By The Layla Team
This blog post was written as a collaboration with Flipd. Flipd is a digital wellness app helping you find time to spend your offline moments well.
We talk to our friends about shared interests, hobbies, schools, work, relationships —all sorts of things! And yet for a lot of people broaching the topic of mental health can be difficult even with very close friends. For someone struggling with their mental health, having the support of friends is so important, but it can feel scary or even plain awkward to open up.
So how do you help a friend talk about their mental health? Here are 3 things to consider.
1. Where and when is it okay to talk about mental health?
Sometimes showing that you’re there for a friend is as simple as reaching out to chat or inviting them to hangout, grab a coffee or study together. If you think a friend is struggling with their mental health it's so important to start conversation about it.
Talking about mental health can be very vulnerable. Consider talking to a friend somewhere that is a comfortable environment for them, where privacy isn’t an issue. For some people this might mean chatting at their apartment, and for others it may be best to chat at a coffee shop or go for a walk. Stepping out of the house or away from roommates could be particularly helpful to the conversation.
2. How do you start a conversation about mental health?
So how exactly do you start a conversation and show your support? You may already know that they’re struggling, or you understand the nature of what they’re been dealing with, but it’s important not to assume you know what their experience is. Similarly, you can’t assume that your friend is going to want to talk about it either. If you try to start a conversation and they seem uncomfortable, change the subject. If they say outright that they do not want to talk about it, respect their wishes while letting them know that you’re there if they change their mind. Always let your friend set the pace for these kinds of conversations.
State your support and openness to discussing whatever is going on, while avoiding making any assumptions or cornering them. That may sound like: “Hey I’ve noticed you seem a bit stressed lately and I wanted to let you know I am here to talk about anything if you ever want to” instead of: “I’m pretty sure you’re depressed and it started with your breakup. You should do something about it!”
When a friend is ready and willing to open up and have a conversation with you, the most important thing is to listen without judgment.
3. How can you listen actively and show your engagement and support?
- Make space for your friend to talk. Do not interrupt them, and let them set the pace. Follow their cues.
- Pausing is okay! You don’t need to rush to answer or respond to everything they say. Doing that may mean you’re cutting them off before they are done or finished explaining.
- Stay focused on the conversation: Show respect by not checking your phone.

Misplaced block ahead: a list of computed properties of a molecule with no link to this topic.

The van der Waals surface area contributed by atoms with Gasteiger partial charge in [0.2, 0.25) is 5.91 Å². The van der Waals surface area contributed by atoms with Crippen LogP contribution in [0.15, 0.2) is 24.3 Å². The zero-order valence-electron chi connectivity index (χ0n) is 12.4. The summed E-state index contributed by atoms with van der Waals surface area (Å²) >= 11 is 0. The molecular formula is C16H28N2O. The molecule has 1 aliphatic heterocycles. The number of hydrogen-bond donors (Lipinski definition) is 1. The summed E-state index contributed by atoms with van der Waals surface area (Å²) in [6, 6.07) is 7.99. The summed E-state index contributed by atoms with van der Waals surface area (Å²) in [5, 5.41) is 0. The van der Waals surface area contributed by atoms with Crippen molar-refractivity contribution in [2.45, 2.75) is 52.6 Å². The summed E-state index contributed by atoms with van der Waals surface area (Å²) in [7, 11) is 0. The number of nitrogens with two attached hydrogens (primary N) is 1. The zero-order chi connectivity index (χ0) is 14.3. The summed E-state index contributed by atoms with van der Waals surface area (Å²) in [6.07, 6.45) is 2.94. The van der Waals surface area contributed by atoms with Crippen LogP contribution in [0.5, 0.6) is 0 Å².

- Pay attention to body language, theirs and yours: Make sure you are showing with your body language that you are engaged and present with them. Pay attention to their body language as well, you may notice they are very uncomfortable or upset. If this is the case, you may want to check in and ask if they’re okay to keep talking, or reassure them that they only need to share what they’re comfortable with.
- Repeat for confirmation: This can help show you’ve been listening, and give your friend a chance to clarify or correct your understanding of what they’ve shared.
Not sure how you can best support your friend?
Ask! How you like to be supported may well be different from how your friend wants to be supported. Sometimes people want to vent, sometimes they want help solving a problem and are seeking advice, and sometimes people just want validation. If someone is wanting to be heard but is not looking for advice then you jumping in with suggestions and proactive advice may feel invalidating and like judgment to them, despite your best intentions. This may mean they will be less comfortable coming to you in the future. It may feel a little weird, but asking “how can I support you in this?” can be a great help for both you!
The support of friends is so important for those struggling with their mental health, but often the support of a professional is necessary as well. On-campus counselling services, online resources, community organizations, private therapy, support groups, helplines — there’s so much support out there! If you’re comfortable doing so, you can even offer to help your friend research and identify what resources and services may be a good fit for them.
Finally, make sure to keep in mind while supporting others that it’s very important to take care of yourself as well. At the end of the day, supporting your friend is an incredible thing to do, but it’s okay to admit when you feel in over your head. If something is triggering for you to talk about, or if you have a little less to give during a harder time, make sure to check in with your own feelings too.